In general, Shaq not suited for GM job

The short-lived news that Shaquille O’Neal would talk with the Orlando Magic about the team’s general manager position quickly achieved its desired purpose, to wit: publicity, followed by even greater hilarity.

Only a franchise as screwy and unprofessional as Orlando would consider O’Neal as a GM. Shaq does year-round what he used to do in the offseason. He’s a television personality, an endorser, a rapper, a guy who fantasizes about a career in law enforcement and a holder of various honorary degrees. In other words, a professional dilettante.

Problem is, the evaluation of talent isn’t something you play at. It’s not a role. It’s a profession. Athleticism in the evaluator confers no talent at the task (ask Michael Jordan). The job rewards stealth, not bombast. A real GM has both a gift and a learned skill. He has survived a rigorous period of apprenticeship.

Now, you hear a lot about coaching trees but not nearly enough about the lineage of various front offices. Toward that end, I direct your attention to the Western Conference finals, which begin Sunday and feature the best and most soundly constructed teams in either conference.

The general manager of the San Antonio Spurs is R.C. Buford, who first came to the team as an assistant coach in 1988. The Oklahoma City Thunder is run by Sam Presti, Buford’s former intern. Neither man was renowned for much success as a player. Buford played at Oklahoma State and Texas A&M. In 2000, Presti graduated from Emerson College, a Division III school where he is best known for taking six charges against another powerhouse, Daniel Webster College.

What the Spurs have already accomplished — four titles between 1999 and 2007 — is considered dynastic. But now, against every expectation but their own, they seem a good bet to extend their reign. Oklahoma City — anchored by three stars 23 or younger — is absurdly talented and still a work in progress. But in a league that holds glamour as a virtue and cap space dear, each team was configured in similar ways. San Antonio and Oklahoma City are small-market franchises built mostly through the draft. What’s more, they have each secured talent for the long term.

For San Antonio, stability begins with Tim Duncan, who hasn’t considered going anywhere since his dalliance with Orlando more than a decade ago. For Oklahoma City, it’s Kevin Durant, who agreed to a five-year extension the day before LeBron James’ infamously televised Decision.

You wonder, then, what’s the greater accomplishment: finding talent or holding on to it?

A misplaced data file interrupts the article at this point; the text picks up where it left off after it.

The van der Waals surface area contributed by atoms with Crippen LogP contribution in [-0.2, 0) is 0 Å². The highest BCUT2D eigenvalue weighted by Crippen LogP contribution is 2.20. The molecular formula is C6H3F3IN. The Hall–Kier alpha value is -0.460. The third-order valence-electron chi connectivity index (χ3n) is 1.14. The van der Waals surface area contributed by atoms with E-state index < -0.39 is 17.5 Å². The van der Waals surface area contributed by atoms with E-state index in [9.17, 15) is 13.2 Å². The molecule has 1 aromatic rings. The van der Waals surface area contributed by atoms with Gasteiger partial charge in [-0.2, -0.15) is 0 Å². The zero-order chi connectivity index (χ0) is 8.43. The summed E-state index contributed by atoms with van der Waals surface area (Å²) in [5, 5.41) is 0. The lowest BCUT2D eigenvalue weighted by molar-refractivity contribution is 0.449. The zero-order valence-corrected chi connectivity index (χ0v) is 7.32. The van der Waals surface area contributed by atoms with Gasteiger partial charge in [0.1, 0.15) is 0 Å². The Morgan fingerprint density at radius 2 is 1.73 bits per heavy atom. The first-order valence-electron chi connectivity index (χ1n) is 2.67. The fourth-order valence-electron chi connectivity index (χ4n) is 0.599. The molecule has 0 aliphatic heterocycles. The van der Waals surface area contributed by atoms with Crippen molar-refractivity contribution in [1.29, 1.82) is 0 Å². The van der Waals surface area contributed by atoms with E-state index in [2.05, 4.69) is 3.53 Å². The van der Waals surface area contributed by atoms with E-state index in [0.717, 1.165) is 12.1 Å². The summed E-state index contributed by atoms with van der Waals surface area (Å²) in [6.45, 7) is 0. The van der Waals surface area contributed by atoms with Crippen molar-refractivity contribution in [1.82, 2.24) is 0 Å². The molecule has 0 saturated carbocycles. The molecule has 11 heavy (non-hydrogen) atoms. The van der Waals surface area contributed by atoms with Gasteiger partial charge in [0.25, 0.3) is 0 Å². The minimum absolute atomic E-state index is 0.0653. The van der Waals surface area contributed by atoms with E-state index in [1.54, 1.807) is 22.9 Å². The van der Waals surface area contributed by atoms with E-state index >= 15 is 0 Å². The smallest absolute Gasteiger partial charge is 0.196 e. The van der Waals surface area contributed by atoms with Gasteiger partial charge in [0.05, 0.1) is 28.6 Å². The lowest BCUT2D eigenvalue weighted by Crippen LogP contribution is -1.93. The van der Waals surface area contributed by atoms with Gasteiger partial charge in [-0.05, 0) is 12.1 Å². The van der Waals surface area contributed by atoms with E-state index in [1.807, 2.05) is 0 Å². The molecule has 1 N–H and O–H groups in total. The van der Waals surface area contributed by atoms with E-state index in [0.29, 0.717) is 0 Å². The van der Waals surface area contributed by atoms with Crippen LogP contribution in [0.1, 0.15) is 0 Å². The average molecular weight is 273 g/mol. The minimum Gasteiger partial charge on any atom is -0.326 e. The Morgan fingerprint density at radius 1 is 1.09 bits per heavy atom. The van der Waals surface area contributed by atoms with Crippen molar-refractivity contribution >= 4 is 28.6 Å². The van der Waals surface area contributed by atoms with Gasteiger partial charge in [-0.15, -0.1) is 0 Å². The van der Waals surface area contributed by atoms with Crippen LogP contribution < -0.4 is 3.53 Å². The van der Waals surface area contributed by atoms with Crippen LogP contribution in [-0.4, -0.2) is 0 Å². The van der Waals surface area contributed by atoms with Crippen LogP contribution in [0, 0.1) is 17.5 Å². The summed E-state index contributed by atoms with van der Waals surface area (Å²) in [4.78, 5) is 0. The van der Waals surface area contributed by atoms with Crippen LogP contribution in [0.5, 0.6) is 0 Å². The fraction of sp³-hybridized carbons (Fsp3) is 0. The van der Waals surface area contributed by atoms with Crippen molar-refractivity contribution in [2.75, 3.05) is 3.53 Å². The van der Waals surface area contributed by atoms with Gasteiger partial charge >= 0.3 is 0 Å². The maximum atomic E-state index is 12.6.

"The commitment that the players had to our organization is a bigger endorsement," says Buford, who with near-pathological modesty lays credit for the Spurs’ success with the guy who hired him, Gregg Popovich.

San Antonio consistently finds talent where other teams fail. Gary Neal, it’s worth noting, was undrafted. Tiago Splitter was a No. 28 pick in 2007. Danny Green was 46th (by Cleveland) in 2008. DeJuan Blair went 37th in 2009.

But the core, of course, is the Big Three: Duncan, Manu Ginobili (the 57th pick in 1999) and Tony Parker. It was Parker’s turn to be mentioned as an MVP candidate this season, and it’s Parker, as much as anybody, who lets you understand why these teams are where they are.

In 2001, he was a skinny 19-year-old from Paris. The Spurs scouts were high on him. But after a pre-draft workout in Chicago, the coaches were not. "He had no idea what to expect," recalls Buford. "I think he thought he would come in, shoot a few jumpers and flash his smile."

Popovich and his coaches explained their doubts about Parker’s toughness and his physicality, or lack thereof. Then Buford’s assistant, Presti, went to work. Or, rather, back to work.

Presti had joined the Spurs less than a year before, paying his own way to a basketball camp in Aspen, Colo., so that he might get some face time with Buford and Popovich. They hired him as an intern.

"It didn’t take long to realize that he had tremendous talent," said Buford.

Recognizing talent is a talent in itself. So’s working your ass off. Presti had both.

Presti fashioned a new videotape of Parker that addressed all the coaches’ concerns.

Eleven years later, Buford is doing the same old thing. Parker has won three championship rings with the Spurs. And Presti has managed to draft a Big Three of his own: Durant, Russell Westbrook (who re-upped for five more years in January) and James Harden, who could become a restricted free agent after next season.

I ask Buford about Presti’s Parker tape. What did he instruct the recent Emerson College graduate to do?

Buford responds with a tone that suggests I don’t quite get it. "I didn’t tell him anything," he says. "I didn’t need to tell him."